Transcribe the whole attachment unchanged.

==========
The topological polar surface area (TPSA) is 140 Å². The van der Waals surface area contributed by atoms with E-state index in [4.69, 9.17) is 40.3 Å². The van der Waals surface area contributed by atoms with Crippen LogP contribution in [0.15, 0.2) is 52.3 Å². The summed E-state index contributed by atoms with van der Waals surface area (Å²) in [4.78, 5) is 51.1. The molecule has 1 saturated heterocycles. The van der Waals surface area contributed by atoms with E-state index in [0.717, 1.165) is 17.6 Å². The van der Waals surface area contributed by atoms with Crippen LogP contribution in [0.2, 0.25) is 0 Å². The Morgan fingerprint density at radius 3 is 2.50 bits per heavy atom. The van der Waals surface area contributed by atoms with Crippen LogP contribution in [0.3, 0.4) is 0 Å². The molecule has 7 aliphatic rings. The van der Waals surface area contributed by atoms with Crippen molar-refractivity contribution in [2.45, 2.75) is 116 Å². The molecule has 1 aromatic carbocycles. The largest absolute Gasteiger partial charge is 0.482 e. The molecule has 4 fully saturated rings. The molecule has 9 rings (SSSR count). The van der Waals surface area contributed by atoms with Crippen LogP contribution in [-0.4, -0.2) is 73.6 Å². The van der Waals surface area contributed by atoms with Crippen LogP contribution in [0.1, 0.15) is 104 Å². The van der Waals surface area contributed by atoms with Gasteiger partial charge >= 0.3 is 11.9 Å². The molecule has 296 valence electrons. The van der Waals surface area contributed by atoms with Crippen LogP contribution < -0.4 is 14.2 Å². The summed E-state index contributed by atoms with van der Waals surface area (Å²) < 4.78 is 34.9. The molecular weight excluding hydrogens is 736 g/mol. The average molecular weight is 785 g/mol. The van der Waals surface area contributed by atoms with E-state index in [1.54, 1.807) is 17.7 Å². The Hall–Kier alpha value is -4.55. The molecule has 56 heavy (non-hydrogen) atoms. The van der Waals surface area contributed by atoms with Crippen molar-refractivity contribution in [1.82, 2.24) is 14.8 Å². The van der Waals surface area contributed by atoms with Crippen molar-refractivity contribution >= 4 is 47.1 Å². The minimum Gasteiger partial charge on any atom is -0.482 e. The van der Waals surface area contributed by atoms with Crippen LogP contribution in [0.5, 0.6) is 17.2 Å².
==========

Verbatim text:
The topological polar surface area (TPSA) is 140 Å². The van der Waals surface area contributed by atoms with E-state index in [4.69, 9.17) is 40.3 Å². The van der Waals surface area contributed by atoms with Crippen LogP contribution in [0.15, 0.2) is 52.3 Å². The summed E-state index contributed by atoms with van der Waals surface area (Å²) in [4.78, 5) is 51.1. The molecule has 1 saturated heterocycles. The van der Waals surface area contributed by atoms with E-state index in [0.717, 1.165) is 17.6 Å². The van der Waals surface area contributed by atoms with Crippen LogP contribution in [0.2, 0.25) is 0 Å². The Morgan fingerprint density at radius 3 is 2.50 bits per heavy atom. The van der Waals surface area contributed by atoms with Crippen LogP contribution in [0.3, 0.4) is 0 Å². The molecule has 7 aliphatic rings. The van der Waals surface area contributed by atoms with Crippen molar-refractivity contribution in [2.45, 2.75) is 116 Å². The molecule has 1 aromatic carbocycles. The largest absolute Gasteiger partial charge is 0.482 e. The molecule has 4 fully saturated rings. The molecule has 9 rings (SSSR count). The van der Waals surface area contributed by atoms with Crippen LogP contribution in [-0.4, -0.2) is 73.6 Å². The van der Waals surface area contributed by atoms with Crippen LogP contribution in [0.1, 0.15) is 104 Å². The van der Waals surface area contributed by atoms with Gasteiger partial charge >= 0.3 is 11.9 Å². The molecule has 296 valence electrons. The van der Waals surface area contributed by atoms with Crippen LogP contribution < -0.4 is 14.2 Å². The summed E-state index contributed by atoms with van der Waals surface area (Å²) < 4.78 is 34.9. The molecular weight excluding hydrogens is 736 g/mol. The average molecular weight is 785 g/mol. The van der Waals surface area contributed by atoms with E-state index in [1.54, 1.807) is 17.7 Å². The Hall–Kier alpha value is -4.55. The molecule has 56 heavy (non-hydrogen) atoms. The van der Waals surface area contributed by atoms with Crippen molar-refractivity contribution in [1.82, 2.24) is 14.8 Å². The van der Waals surface area contributed by atoms with Crippen molar-refractivity contribution >= 4 is 47.1 Å². The minimum Gasteiger partial charge on any atom is -0.482 e. The van der Waals surface area contributed by atoms with Crippen LogP contribution in [0.5, 0.6) is 17.2 Å².